May the joy that is everlasting gather in this hall. Not the joy of a sumptuous feast, which slips away even as we leave the table; Nor that which music brings - it is only of a limited duration. Beauty and a pretty face are like flowers; they bloom for a while, then die. Even our youth slips swiftly away and is gone.
No, enduring happiness is not in these, nor in the three joys of Jung Kung. We may as well forget them, for the joy I mean is worlds away from these. It is the joy of continuous growth, of helping to develop in ourselves and others the talents and abilities with which we were born — the gifts of heaven to mortal men. It is to revive the exhausted and to rejuvenate that which is in decline, So that we are enabled to dispel sickness and suffering.
Let true affection and happy concourse abide in this hall. Let us here correct our past mistakes and lose preoccupation with self. With the constancy of the planets in their courses or of the dragon in his cloud wrapped path, Let us enter the land of health and ever after walk within its bounds. Let us fortify ourselves against weakness and learn to be self reliant, without ever a moment's lapse. Then our resolution will become the very air we breathe, the world we live in; Then we will be as happy as a fish in crystal waters. This is the joy which lasts, that we can carry with us to the end of our days. And tell me, if you can; what greater happiness can life bestow?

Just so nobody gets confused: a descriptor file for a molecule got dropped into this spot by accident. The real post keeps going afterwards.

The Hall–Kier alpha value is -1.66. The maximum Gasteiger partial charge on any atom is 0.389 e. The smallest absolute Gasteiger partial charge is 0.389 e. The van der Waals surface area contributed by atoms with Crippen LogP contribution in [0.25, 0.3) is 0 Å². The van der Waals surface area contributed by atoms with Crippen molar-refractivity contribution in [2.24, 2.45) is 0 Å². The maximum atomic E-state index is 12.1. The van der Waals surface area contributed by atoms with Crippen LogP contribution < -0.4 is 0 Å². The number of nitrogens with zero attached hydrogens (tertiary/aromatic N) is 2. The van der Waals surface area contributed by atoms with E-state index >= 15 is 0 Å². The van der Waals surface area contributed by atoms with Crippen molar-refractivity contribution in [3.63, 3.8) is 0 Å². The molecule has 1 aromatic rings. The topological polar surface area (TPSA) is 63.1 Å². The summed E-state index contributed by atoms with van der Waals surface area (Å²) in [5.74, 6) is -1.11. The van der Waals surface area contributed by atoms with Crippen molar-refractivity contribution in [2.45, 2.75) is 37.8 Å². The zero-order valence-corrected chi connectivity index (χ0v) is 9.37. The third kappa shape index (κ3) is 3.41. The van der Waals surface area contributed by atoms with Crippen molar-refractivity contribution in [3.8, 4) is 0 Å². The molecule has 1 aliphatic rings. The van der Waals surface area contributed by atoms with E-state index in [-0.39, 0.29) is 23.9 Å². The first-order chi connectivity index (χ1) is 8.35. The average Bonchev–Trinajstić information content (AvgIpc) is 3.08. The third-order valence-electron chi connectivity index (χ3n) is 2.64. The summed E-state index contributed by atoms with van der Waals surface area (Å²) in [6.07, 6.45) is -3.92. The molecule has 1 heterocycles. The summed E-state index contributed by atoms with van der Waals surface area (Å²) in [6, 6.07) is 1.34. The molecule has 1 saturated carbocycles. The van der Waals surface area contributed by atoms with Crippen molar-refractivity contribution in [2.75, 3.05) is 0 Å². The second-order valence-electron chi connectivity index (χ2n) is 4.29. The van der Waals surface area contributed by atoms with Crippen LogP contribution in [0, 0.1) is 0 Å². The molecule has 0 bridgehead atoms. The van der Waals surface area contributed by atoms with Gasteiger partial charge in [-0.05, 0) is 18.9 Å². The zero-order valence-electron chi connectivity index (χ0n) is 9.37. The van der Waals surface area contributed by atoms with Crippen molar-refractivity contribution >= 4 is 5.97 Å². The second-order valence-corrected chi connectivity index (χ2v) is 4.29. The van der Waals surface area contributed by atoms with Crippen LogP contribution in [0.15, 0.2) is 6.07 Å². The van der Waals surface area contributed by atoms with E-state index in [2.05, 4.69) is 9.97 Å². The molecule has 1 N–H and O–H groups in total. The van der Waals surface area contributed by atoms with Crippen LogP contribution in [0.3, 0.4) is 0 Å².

Cheng Man-Ching, New York City, 1973
‘The Hall of Happiness’: nowadays every government agency and big corporation seems to have a mission statement setting out its principles and objectives – probably drawn up by committee.
I like to think of the Hall of Happiness as Cheng Man-ching’s mission statement for his New York school. In Professor Cheng’s case, these were principles he lived by.
Wolfe Lowenthal has written about Professor Cheng’s joie de vivre, how he lived every day as if it were a gift that he did not expect to have. As a young man, Professor Cheng contracted TB, virtually a death sentence in early 20th century China. He took up tai chi to cure himself. His deep appreciation for tai chi as a support for health stems from this, and Wolfe attributes Professor’s luminous spirit in no small part to the art he practiced.
In the ‘Hall of Happiness’ we find themes of taking responsibility for our health, developing our talents and abilities, constancy of practice, happy concourse with others, and losing preoccupation with self.